|US6280626 *||Aug 11, 1999||Aug 28, 2001||Mitsubishi Rayon Co., Ltd.||Membrane separator assembly and method of cleaning the assembly utilizing gas diffuser underneath the assembly|
|US6284135 *||Dec 8, 1998||Sep 4, 2001||Sumitomo Heavy Industries, Ltd.||Membrane filter apparatus with gas discharge cleaning means|
|US6303035 *||Oct 25, 1999||Oct 16, 2001||Zenon Environmental Inc.||For filtering water in a batch mode with a suitable chemical cleaning regimen.|
|US6402955 *||Jun 27, 2001||Jun 11, 2002||Sumitomo Heavy Industries, Ltd.||Method for operating a membrane filter having a gas discharge cleaning means|
|US6576136 *||Nov 12, 1999||Jun 10, 2003||Dhv Water B.V.||Nanofiltration; guiding gas through membrane; discharging concentrate without permeate|
|US6632358 *||Nov 25, 1999||Oct 14, 2003||Asahi Kasei Kogyo Kabushiki Kaisha||Tank filtration apparatus containing hollow fiber membrane cartridge|
|US6641733 *||Nov 21, 2002||Nov 4, 2003||U. S. Filter Wastewater Group, Inc.||For removing fouling materials from surfaces of porous hollow fiber membranes; for gases from a venturi, jet, or bioreactors|
|US20020189999 *||Dec 18, 2000||Dec 19, 2002||Jean-Michel Espenan||Water filtering module with hollow fibers|
|US20030121855 *||Dec 18, 2002||Jul 3, 2003||Triple I||Filtration device; fluid flow passageways between sheets|
|US20040245174 *||Sep 3, 2002||Dec 9, 2004||Hitoshi Takayama||Element of hollow fiber membranes bent in a U-shape and a potting material for binding both ends of the membranes to maintain open states, detachably installed in a cylindrical case so that a fluid-tight state is maintained between the primary side and the secondary side of the membranes.|
|AU762091B2 *|| ||Title not available|
|JP2003047830A *|| ||Title not available|
|JPH1076264A *|| ||Title not available|
|JPH02277528A *|| ||Title not available|
|WO2001000307A2 *||Jun 23, 2000||Jan 4, 2001||Millenniumpore Ltd||Self cleaning filter|
|WO2001032299A1 *||Nov 2, 2000||May 10, 2001||Stork Friesland Bv||Membrane filtration element having sleeve element and socket members|
|WO2006047814A1 *||Oct 26, 2005||May 11, 2006||Us Filter Wastewater Group Inc||Submerged cross-flow filtration|
|1||Almulla et al., Desalination, 153 (2002), pp. 237-243.|
|2||Anonymous, "Nonwoven Constructions of Dyneon(TM) THV and Dyneon(TM) THE Fluorothermoplastics", Research Disclosure Journal, Apr. 1999, RD 420013, 2 pages.|
|3||Anonymous, "Nonwoven Constructions of Dyneon™ THV and Dyneon™ THE Fluorothermoplastics", Research Disclosure Journal, Apr. 1999, RD 420013, 2 pages.|
|4||Cote et al., Wat. Sci. Tech. 38(4-5) (1998), pp. 437-442.|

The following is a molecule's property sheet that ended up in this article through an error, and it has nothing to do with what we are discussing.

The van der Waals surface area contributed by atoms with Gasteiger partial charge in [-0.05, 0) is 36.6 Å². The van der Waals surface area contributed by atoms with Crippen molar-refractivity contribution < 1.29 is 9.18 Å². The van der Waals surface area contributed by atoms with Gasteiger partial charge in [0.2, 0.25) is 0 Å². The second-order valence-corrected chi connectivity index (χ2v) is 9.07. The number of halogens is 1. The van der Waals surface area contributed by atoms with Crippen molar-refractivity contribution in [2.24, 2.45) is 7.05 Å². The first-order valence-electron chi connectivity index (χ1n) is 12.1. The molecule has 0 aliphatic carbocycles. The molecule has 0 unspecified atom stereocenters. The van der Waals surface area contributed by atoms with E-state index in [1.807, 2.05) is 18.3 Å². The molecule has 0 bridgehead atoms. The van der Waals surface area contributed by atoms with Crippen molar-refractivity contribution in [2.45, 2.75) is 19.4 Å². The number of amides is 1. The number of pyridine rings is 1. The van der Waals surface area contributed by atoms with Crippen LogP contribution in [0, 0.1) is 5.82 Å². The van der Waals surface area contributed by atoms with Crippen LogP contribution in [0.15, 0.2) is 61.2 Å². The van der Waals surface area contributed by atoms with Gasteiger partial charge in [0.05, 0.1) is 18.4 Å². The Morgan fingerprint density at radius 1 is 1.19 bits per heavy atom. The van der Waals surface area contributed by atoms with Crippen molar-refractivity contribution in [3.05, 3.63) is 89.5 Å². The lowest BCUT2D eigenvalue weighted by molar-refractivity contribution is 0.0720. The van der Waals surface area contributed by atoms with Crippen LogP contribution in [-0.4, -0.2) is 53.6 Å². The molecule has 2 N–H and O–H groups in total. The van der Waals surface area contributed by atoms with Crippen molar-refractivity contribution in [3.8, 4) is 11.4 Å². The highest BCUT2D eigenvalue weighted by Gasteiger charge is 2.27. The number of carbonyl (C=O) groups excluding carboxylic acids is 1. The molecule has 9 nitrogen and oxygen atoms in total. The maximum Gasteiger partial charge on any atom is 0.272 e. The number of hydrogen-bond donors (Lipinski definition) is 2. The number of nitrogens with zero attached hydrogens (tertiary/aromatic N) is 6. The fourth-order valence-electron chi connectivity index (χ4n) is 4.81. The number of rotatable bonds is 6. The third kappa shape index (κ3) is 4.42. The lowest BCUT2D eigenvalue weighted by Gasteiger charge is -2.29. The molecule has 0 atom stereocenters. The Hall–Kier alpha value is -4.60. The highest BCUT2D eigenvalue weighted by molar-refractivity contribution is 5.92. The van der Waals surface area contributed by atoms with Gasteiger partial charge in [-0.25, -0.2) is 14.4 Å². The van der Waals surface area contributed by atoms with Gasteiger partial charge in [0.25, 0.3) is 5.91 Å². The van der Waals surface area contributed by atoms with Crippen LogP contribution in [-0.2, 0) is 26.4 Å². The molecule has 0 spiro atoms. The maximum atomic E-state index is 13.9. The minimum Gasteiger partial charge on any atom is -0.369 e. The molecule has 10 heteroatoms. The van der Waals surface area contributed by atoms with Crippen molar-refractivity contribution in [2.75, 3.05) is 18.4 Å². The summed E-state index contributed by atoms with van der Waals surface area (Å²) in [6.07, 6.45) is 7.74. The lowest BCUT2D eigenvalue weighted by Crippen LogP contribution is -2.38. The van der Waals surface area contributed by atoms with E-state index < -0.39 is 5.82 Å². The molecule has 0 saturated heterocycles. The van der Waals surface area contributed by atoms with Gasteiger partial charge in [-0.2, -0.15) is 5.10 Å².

|5||Cote, et al. "A New Immersed Membrane for Pretreatment to Reverse Osmosis" Desalination 139 (2001) 229-236.|
|6||Craig, Jones, "Applications of Hydrogen Peroxide and Derivatives," The Royal Society of Chemistry, Cambridge, UK 1999 Chapters 2 and 5.|
|7||Crawford et al., "Procurement of Membrane Equipment: Differences Between Water Treatment and Membrane Bioreactor (MBR) Applications" (2003).|
|8||Davis et al., Membrane Technology Conference, "Membrane Bioreactor Evaluation for Water Reuse in Seattle, Washington" (2003).|
|9||DeCarolis et al., Membrane Technology Conference, "Optimization of Various MBR Systems for Water Reclamation" (2003).|
|10||Dow Chemicals Company, "Filmtec Membranes-Cleaning Procedures for Filmtec FT30 Elements," Tech Facts, Online, Jun. 30, 2000, XP002237568.|
|11||Dow Chemicals Company, "Filmtec Membranes—Cleaning Procedures for Filmtec FT30 Elements," Tech Facts, Online, Jun. 30, 2000, XP002237568.|
|12||Husain, H. et al., "The ZENON experience with membrane bioreactors for municipal wastewater treatment," MBR2: Membr. Bioreact. Wastewater Treat., 2nd Intl. Meeting; School of Water Sciences, Cranfield University, Cranfield, UK, Jun. 1999.|
|13||Johnson, "Recent Advances in Microfiltration for Drinking Water Treatment," AWWA Annual Conference, Jun. 20-24, 1999, Chicago, Illinois, entire publication.|
|14||Kaiya et al., "Water Purification Using Hollow Fiber Microfiltration Membranes," 6th World Filtration Congress, Nagoya, 1993, pp. 813-816.|
|15||Kang et al. "Characteristics of microfiltration membranes in a membrane coupled sequencing batch reactor system" Water Research, Elsevier, Amsterdam, NL, vol. 37, No. 5, Mar. 2003.|
|16||Lozier et al., "Demonstration Testing of ZenoGem and Reverse Osmosis for Indirect Potable Reuse Final Technical Report," published by CH2M Hill, available from the National Technical Information Service, Operations Division, Jan. 2000, entire publication.|
|17||MicroC(TM) -Carbon Source for Wastewater Denitrification. Information from Environmental Operating Solutions website including MSDS.|